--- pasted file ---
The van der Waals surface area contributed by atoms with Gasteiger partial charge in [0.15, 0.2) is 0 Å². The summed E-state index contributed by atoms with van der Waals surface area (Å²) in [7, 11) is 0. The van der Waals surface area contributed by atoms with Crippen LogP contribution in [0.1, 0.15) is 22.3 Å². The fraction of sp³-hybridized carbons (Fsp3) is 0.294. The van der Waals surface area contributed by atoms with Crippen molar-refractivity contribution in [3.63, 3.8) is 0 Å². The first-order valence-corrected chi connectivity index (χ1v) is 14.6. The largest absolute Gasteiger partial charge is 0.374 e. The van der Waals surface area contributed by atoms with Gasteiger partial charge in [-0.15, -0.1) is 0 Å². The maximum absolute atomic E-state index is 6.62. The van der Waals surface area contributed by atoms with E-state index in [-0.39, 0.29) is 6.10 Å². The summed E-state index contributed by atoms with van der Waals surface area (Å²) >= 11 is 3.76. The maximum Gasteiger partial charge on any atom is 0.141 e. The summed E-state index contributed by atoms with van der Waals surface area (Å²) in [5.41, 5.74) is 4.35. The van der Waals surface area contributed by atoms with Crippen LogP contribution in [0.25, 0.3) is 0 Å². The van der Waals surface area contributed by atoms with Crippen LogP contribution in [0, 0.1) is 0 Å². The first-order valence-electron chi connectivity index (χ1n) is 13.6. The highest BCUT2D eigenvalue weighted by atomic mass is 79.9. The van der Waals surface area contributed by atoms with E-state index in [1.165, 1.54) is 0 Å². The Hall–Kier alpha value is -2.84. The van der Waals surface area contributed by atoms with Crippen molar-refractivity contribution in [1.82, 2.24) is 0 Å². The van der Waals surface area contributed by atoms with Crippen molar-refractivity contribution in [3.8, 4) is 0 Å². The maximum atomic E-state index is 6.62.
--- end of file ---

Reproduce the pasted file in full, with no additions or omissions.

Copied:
The van der Waals surface area contributed by atoms with Gasteiger partial charge in [0.15, 0.2) is 0 Å². The summed E-state index contributed by atoms with van der Waals surface area (Å²) in [7, 11) is 0. The van der Waals surface area contributed by atoms with Crippen LogP contribution in [0.1, 0.15) is 22.3 Å². The fraction of sp³-hybridized carbons (Fsp3) is 0.294. The van der Waals surface area contributed by atoms with Crippen molar-refractivity contribution in [3.63, 3.8) is 0 Å². The first-order valence-corrected chi connectivity index (χ1v) is 14.6. The largest absolute Gasteiger partial charge is 0.374 e. The van der Waals surface area contributed by atoms with Gasteiger partial charge in [-0.15, -0.1) is 0 Å². The maximum absolute atomic E-state index is 6.62. The van der Waals surface area contributed by atoms with E-state index in [-0.39, 0.29) is 6.10 Å². The summed E-state index contributed by atoms with van der Waals surface area (Å²) >= 11 is 3.76. The maximum Gasteiger partial charge on any atom is 0.141 e. The summed E-state index contributed by atoms with van der Waals surface area (Å²) in [5.41, 5.74) is 4.35. The van der Waals surface area contributed by atoms with Crippen LogP contribution in [0.25, 0.3) is 0 Å². The van der Waals surface area contributed by atoms with Crippen LogP contribution in [0, 0.1) is 0 Å². The first-order valence-electron chi connectivity index (χ1n) is 13.6. The highest BCUT2D eigenvalue weighted by atomic mass is 79.9. The van der Waals surface area contributed by atoms with E-state index in [1.165, 1.54) is 0 Å². The Hall–Kier alpha value is -2.84. The van der Waals surface area contributed by atoms with Crippen molar-refractivity contribution in [1.82, 2.24) is 0 Å². The van der Waals surface area contributed by atoms with Crippen molar-refractivity contribution in [3.8, 4) is 0 Å². The maximum atomic E-state index is 6.62.